Political prisoners walk free as Burma comes in from the cold

Political prisoners began to walk free from jails around Burma on Friday in an amnesty that officials said could cover a total 651 inmates, as one of the world’s most reclusive states opens up after half a century of authoritarian rule.

The US and Europe have said freeing political prisoners is crucial to even considering lifting economic sanctions that have isolated the former British colony, and, over the years, pushed it closer to China.

Among those to be freed are Min Ko Naing, a leader of a pro-democracy uprising in 1988 in which thousands of protesters were killed, and Shin Gambira, a well-known Buddhist monk who led 2007 street protests, prison officials said.

Family members and prison officials said many more political activists, including other members of the dissident “88 Generation Students Group”, would be released in the second major prison amnesty in four months.

Secluded Burma has initiated radical reforms since a civilian government was allowed to take power in March after almost half a century of rule by the military.

Media curbs have been eased, some prisoners freed and the government has initiated a dialogue with Nobel peace laureate Aung San Suu Kyi, who has led the fight for democracy and was herself released from years of house arrest in late 2010.

Last month, Hillary Clinton became the first US secretary of state to visit Burma in more than 50 years and said Washington stood ready to support reforms in the country and possibly lift sanctions.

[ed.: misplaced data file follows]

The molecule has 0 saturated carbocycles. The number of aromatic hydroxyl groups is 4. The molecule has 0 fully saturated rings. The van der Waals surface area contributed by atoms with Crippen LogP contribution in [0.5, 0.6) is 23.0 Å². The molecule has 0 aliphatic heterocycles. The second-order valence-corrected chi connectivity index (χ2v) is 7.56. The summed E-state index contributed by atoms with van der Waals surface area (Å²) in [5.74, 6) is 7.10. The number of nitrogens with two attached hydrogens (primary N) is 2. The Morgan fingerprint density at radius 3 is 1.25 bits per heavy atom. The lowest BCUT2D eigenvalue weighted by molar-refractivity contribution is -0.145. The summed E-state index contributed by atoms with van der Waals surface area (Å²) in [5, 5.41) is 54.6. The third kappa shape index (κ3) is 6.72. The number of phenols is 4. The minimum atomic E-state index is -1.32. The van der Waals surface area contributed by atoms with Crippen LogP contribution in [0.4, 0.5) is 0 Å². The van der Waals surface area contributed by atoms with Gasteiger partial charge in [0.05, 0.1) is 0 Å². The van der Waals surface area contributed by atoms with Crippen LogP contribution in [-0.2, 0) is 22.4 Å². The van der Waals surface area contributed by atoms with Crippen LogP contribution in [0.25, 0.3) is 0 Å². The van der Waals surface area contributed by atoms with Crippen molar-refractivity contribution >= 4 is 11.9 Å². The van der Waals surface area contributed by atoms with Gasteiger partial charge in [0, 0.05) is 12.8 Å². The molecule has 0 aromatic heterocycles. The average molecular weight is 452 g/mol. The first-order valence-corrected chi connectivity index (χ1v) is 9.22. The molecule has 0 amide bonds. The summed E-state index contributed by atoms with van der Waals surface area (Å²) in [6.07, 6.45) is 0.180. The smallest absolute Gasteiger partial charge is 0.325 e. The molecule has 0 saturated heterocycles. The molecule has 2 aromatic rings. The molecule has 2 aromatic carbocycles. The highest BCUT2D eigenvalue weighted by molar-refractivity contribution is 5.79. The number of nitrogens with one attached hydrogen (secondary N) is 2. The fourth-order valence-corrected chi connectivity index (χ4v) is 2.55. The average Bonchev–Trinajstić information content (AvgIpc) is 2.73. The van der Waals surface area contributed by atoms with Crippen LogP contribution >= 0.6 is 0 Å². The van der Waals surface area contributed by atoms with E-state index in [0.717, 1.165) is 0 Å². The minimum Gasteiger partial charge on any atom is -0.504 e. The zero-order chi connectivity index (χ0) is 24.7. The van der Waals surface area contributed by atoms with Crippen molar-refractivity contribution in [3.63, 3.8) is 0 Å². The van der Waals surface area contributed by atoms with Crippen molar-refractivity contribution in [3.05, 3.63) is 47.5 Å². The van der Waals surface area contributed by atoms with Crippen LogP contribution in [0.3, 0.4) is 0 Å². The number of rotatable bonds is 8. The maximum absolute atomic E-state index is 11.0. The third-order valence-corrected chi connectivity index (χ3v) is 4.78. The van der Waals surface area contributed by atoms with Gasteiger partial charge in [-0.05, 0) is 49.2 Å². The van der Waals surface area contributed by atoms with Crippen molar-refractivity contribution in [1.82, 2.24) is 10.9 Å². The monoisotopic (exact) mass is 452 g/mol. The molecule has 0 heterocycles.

Uncertain numbers
The next major step in the reform process will be April by-elections in which Suu Kyi and her National League for Democracy (NLD) will take part.

Authorities freed about 230 political detainees in a general amnesty on October 12. A senior political adviser to President Thein Sein said in November that hundreds of political detainees may soon be released.

In Friday’s amnesty, Min Ko Naing will be freed from Thayet Prison, a prison official and a member of his family said.

A top leader of the 1988 protests that the military crushed with heavy loss of life, he was arrested in 1989, released in 2004 and then arrested again in 2007 on charges of organising protests.

Shin Gambira was a leader of the All-Burmese Monks Alliance, which played a prominent role in street marches in 2007 that were again violently suppressed by the junta. He was 27 years old when he was sentenced in 2007 to 68 years in prison.

“Shin Gambira will be freed later today,” said a prison official in Myaungmya prison, southwest of the commercial capital, Yangon.

An official from Taunggyi prison in Shan State said two other prominent activists, Ko Jimmy and Ko Zaw Thet Htwe, would be freed there.

Prisoners of conscience
“We are going to take them to the bus terminal later this morning,” the official said.

Phyo Min Thein, brother-in-law of Htay Kywe, one of the leaders of the “88 Generation Students Group”, said: “I’ve got confirmation that Ko Htay Kywe and almost all members of the 88 Group and other prominent figures like Shin Gambira and U Khun Tun Oo will be released today.”

The exact number of political prisoners behind bars is unclear.

Rights groups and the UN have put it at about 2 100.
But Home Affairs Minister Lieutenant General Ko Ko told UN Special Rapporteur Tomás Ojea Quintana in August the number was 600, or about 400 after the October 12 amnesty.

The Assistance Association for Political Prisoners (AAPP), a group that tracks prisoners, had identified more than 1 000 “political prisoners”. But diplomats and some independent analysts question those numbers and say they depend on different definitions of political prisoners and whether rebels or those who used force to oppose the government are included.

A review of the AAPP’s list of prisoners by European diplomatic missions in Thailand suggested the number of non-combatant “prisoners of conscience” appeared to be about 600, or about 800 before October’s amnesty.

Rights group Amnesty International has dropped an earlier estimate of about 2 000 political prisoners due to the conflicting definitions.—Reuters

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